The 49ers wide receiver position has its share of question marks, and one play we're all trying to figure out is Ricardo Lockette. The former undrafted free agent is well-known for his speed, but two seasons into his career, he's trying to prove he can handle the rest of the skills required to become a consistent option in the passing game.
Shortly after the 49ers wrapped up their preseason opener, I received an email from Phil Campbell of 40speed.com. Campbell worked with Lockette to prepare for the Combine, and it's safe to say he was wowed by Lockette's gifts. According to Campbell, Lockette is one of only two player he has seen clock a sub-4.3 40-yard dash (Jabari Greer's brother was the other).
Campbell said that Lockette came to him with significant natural speed, but technical deficiencies. According to Campbell, Lockette came to him having won the 200-meter dash in the Division II nationals. In two training sessions, Lockette was consistently clocking sub-4.3s. More importantly, Campbell sees Lockette as a guy who can clock in the 4.3 range even when conditions are bad.
Campbell broken down some of what he works on with players:
I work with athletes on linear and lateral speed as a base, but spend most of the time on functional speed because you don't play sports in a straight line. With fast receivers, we work on traditional moves to get off the line with pressing DBs. Lockette is different. He is so fast, teaching him traditional break away moves at the line just wastes time because he so big and fast, he can simply out run the press from the get go.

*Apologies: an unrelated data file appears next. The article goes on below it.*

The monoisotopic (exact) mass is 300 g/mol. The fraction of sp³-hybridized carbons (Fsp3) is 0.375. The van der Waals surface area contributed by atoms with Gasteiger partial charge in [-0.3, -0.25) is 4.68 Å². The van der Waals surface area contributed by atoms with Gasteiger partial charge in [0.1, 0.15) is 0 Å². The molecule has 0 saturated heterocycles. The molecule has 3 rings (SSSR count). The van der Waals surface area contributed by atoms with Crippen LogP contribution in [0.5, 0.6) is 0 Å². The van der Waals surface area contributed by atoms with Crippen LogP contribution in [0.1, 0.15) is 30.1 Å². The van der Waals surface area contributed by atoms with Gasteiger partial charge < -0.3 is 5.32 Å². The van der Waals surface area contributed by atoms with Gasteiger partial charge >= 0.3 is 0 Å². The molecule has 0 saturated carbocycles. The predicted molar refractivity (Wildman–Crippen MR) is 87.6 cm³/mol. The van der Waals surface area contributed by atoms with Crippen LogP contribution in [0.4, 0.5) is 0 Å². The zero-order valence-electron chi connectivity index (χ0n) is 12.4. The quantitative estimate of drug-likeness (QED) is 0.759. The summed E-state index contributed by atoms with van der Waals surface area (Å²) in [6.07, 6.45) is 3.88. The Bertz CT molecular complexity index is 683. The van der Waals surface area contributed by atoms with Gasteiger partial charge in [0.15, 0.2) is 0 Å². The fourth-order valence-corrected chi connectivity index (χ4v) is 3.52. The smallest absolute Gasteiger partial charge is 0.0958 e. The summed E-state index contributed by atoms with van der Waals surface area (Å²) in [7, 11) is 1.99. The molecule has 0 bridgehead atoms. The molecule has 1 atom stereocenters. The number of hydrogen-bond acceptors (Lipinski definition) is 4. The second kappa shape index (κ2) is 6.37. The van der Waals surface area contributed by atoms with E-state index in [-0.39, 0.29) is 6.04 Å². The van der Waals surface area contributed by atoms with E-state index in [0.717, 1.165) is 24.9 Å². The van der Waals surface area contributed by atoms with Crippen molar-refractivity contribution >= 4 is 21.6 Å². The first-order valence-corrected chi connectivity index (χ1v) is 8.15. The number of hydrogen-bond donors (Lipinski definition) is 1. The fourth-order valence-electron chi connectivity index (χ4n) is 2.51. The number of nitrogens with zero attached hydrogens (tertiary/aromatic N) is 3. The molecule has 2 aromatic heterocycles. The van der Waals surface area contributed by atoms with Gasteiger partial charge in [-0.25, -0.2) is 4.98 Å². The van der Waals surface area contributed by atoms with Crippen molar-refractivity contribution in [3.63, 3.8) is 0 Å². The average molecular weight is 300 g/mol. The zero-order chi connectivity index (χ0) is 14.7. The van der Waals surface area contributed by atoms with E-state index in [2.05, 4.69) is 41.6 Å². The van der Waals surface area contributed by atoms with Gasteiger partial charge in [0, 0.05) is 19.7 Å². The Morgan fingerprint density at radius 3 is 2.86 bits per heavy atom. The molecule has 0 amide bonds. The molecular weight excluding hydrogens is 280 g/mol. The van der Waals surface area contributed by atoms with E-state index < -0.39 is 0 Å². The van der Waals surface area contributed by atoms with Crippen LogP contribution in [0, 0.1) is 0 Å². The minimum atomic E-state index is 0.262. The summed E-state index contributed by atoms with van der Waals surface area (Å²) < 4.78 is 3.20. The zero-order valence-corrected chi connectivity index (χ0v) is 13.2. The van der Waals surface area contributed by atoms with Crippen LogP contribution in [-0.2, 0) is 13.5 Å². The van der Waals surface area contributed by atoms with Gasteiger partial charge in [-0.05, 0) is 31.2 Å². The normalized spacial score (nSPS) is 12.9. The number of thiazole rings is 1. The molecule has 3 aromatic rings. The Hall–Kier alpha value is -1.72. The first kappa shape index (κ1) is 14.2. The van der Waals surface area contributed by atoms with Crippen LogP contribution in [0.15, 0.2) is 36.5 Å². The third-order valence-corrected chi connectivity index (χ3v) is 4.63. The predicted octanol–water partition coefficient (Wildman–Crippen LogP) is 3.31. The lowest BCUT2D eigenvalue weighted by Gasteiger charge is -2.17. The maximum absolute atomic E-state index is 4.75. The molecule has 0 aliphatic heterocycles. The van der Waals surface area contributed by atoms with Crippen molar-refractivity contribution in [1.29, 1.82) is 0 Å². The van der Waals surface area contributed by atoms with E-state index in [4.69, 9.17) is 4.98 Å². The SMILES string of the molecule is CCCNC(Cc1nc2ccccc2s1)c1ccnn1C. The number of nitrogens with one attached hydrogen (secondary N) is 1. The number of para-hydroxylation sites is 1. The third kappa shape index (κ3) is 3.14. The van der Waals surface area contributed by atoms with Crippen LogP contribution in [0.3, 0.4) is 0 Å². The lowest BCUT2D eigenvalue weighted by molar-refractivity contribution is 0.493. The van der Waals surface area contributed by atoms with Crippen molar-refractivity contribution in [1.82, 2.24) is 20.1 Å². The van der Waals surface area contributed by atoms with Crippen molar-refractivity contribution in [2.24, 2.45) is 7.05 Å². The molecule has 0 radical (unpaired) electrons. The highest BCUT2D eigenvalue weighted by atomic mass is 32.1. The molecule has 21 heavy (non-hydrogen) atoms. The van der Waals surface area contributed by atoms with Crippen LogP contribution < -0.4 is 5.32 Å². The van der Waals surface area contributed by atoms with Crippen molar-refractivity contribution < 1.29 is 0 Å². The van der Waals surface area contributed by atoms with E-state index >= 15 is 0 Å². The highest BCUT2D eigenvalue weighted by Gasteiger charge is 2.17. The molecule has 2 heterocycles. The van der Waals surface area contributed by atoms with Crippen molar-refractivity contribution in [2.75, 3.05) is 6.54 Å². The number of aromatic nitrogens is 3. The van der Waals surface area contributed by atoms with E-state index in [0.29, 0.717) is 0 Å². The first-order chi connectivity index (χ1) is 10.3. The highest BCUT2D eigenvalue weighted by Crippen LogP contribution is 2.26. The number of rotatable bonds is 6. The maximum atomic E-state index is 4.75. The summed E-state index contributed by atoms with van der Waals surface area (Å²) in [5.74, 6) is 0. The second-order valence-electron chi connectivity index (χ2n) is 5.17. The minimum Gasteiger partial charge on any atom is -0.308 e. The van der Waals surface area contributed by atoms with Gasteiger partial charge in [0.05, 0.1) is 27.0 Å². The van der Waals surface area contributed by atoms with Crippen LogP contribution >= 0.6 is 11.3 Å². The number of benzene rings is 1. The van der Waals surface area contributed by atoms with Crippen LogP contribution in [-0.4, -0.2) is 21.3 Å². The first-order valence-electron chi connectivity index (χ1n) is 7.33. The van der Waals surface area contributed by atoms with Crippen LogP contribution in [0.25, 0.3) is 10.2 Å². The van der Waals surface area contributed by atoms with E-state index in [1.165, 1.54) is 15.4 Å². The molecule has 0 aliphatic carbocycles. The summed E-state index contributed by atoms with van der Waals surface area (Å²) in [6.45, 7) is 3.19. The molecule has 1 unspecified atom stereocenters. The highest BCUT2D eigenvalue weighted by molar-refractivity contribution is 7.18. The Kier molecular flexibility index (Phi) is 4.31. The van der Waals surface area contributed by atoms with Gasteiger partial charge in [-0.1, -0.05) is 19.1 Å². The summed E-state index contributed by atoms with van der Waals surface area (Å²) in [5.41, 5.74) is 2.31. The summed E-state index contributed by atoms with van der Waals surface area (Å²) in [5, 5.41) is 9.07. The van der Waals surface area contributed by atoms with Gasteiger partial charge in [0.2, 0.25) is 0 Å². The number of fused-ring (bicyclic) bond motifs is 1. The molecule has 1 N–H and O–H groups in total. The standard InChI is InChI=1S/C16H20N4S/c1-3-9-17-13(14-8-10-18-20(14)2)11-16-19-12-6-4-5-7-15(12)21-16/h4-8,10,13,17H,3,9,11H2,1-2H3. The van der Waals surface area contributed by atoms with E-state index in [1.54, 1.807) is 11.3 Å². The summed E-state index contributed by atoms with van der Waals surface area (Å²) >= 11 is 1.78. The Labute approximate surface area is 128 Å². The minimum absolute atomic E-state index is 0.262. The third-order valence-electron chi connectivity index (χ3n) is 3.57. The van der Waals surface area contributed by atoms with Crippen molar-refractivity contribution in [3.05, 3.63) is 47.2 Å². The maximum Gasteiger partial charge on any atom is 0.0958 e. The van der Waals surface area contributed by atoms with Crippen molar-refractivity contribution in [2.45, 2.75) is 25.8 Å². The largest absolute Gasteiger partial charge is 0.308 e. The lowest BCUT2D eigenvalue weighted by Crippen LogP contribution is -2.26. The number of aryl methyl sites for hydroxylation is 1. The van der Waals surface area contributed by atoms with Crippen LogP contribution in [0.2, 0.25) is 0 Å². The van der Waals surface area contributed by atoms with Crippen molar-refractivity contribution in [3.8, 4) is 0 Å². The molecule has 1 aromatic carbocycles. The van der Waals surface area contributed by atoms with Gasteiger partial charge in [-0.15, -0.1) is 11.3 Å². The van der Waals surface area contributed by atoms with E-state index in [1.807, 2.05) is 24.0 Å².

Given the ridiculous speed Lockette can produce (4.34 at the Combine, previously clocked under 4.3), it is not surprise that people are intrigued by his potential. He's in a tough competition at wide receiver, so as we move forward through the preseason, I thought I'd take a look at his performance each week.
In week 1 of the preseason, Lockette made a big play on special teams, and while he did not catch any passes, he still managed to help the team convert a pair of third downs.
The special teams play might qualify as one of the highlights of the game. The 49ers had to punt from their own 41, and Colton Schmidt booted one that appeared set to go into the end zone. And then Trindon Holliday made a decision he would regret:
Lockette was in the gunner role on this play, and had little trouble getting past the two defenders attempting to slow him down. The ball is just outside the picture frame as Holliday prepares to catch it. Here's what happened next:
Lockette was in on 12 plays with the 49ers offense. He was targeted twice, once on 3rd and 16, and once on 3rd and 10. In both plays, Lockette was able to draw a pass interference penalty. The latter penalty saw him make a cut out shortly after the line of scrimmage, and then cut back inside. The defender got a hand on Lockette as he cut back in and it was a fairly easy call.
The pass interference on 3rd and 16 saw Lockette running some kind of corner route. The defender got mixed up with him and Lockette sold it fairly well, going down with arms all over the place. The announcers were not sure it was pass interference, but looking at this picture, it sort of looks like the defensive back's right hand is grabbing Lockette. I'm not positive, but I can see how a ref might see it as pass interference. Homer goggles help, as well.
All in all, a solid enough day for Lockette. With only 12 offensive snaps late in the game, and quite a few coming on run plays, there were not a lot of opportunities for Lockette to stand out on offense. We'll see what Week 2 brings. Strong special teams play will be a key to him securing a roster spot, but there is obviously quite a bit of room for a stand-out receiver.